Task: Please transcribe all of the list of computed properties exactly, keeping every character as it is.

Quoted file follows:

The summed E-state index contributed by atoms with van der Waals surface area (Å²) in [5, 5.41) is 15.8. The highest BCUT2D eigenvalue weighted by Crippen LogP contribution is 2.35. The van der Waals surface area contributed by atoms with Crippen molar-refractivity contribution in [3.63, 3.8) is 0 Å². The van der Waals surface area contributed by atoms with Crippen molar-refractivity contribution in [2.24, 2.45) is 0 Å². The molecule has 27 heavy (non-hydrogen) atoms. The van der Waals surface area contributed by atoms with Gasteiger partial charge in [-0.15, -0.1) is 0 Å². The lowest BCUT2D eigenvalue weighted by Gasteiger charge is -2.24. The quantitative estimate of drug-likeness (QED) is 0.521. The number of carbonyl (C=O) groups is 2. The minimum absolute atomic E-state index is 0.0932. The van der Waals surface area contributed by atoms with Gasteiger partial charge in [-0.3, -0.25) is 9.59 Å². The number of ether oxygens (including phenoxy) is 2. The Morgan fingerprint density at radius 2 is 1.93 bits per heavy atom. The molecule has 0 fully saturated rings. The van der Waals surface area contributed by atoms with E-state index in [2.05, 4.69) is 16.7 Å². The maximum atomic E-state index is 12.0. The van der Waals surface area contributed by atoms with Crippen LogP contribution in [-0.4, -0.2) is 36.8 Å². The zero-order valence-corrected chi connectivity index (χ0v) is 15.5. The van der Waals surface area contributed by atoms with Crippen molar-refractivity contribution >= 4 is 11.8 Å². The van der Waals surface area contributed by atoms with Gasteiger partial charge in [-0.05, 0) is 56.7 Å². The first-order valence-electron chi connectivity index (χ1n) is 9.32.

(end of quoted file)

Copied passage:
The summed E-state index contributed by atoms with van der Waals surface area (Å²) in [5, 5.41) is 15.8. The highest BCUT2D eigenvalue weighted by Crippen LogP contribution is 2.35. The van der Waals surface area contributed by atoms with Crippen molar-refractivity contribution in [3.63, 3.8) is 0 Å². The van der Waals surface area contributed by atoms with Crippen molar-refractivity contribution in [2.24, 2.45) is 0 Å². The molecule has 27 heavy (non-hydrogen) atoms. The van der Waals surface area contributed by atoms with Gasteiger partial charge in [-0.15, -0.1) is 0 Å². The lowest BCUT2D eigenvalue weighted by Gasteiger charge is -2.24. The quantitative estimate of drug-likeness (QED) is 0.521. The number of carbonyl (C=O) groups is 2. The minimum absolute atomic E-state index is 0.0932. The van der Waals surface area contributed by atoms with Gasteiger partial charge in [-0.3, -0.25) is 9.59 Å². The number of ether oxygens (including phenoxy) is 2. The Morgan fingerprint density at radius 2 is 1.93 bits per heavy atom. The molecule has 0 fully saturated rings. The van der Waals surface area contributed by atoms with E-state index in [2.05, 4.69) is 16.7 Å². The maximum atomic E-state index is 12.0. The van der Waals surface area contributed by atoms with Crippen LogP contribution in [-0.4, -0.2) is 36.8 Å². The zero-order valence-corrected chi connectivity index (χ0v) is 15.5. The van der Waals surface area contributed by atoms with Crippen molar-refractivity contribution >= 4 is 11.8 Å². The van der Waals surface area contributed by atoms with Gasteiger partial charge in [-0.05, 0) is 56.7 Å². The first-order valence-electron chi connectivity index (χ1n) is 9.32.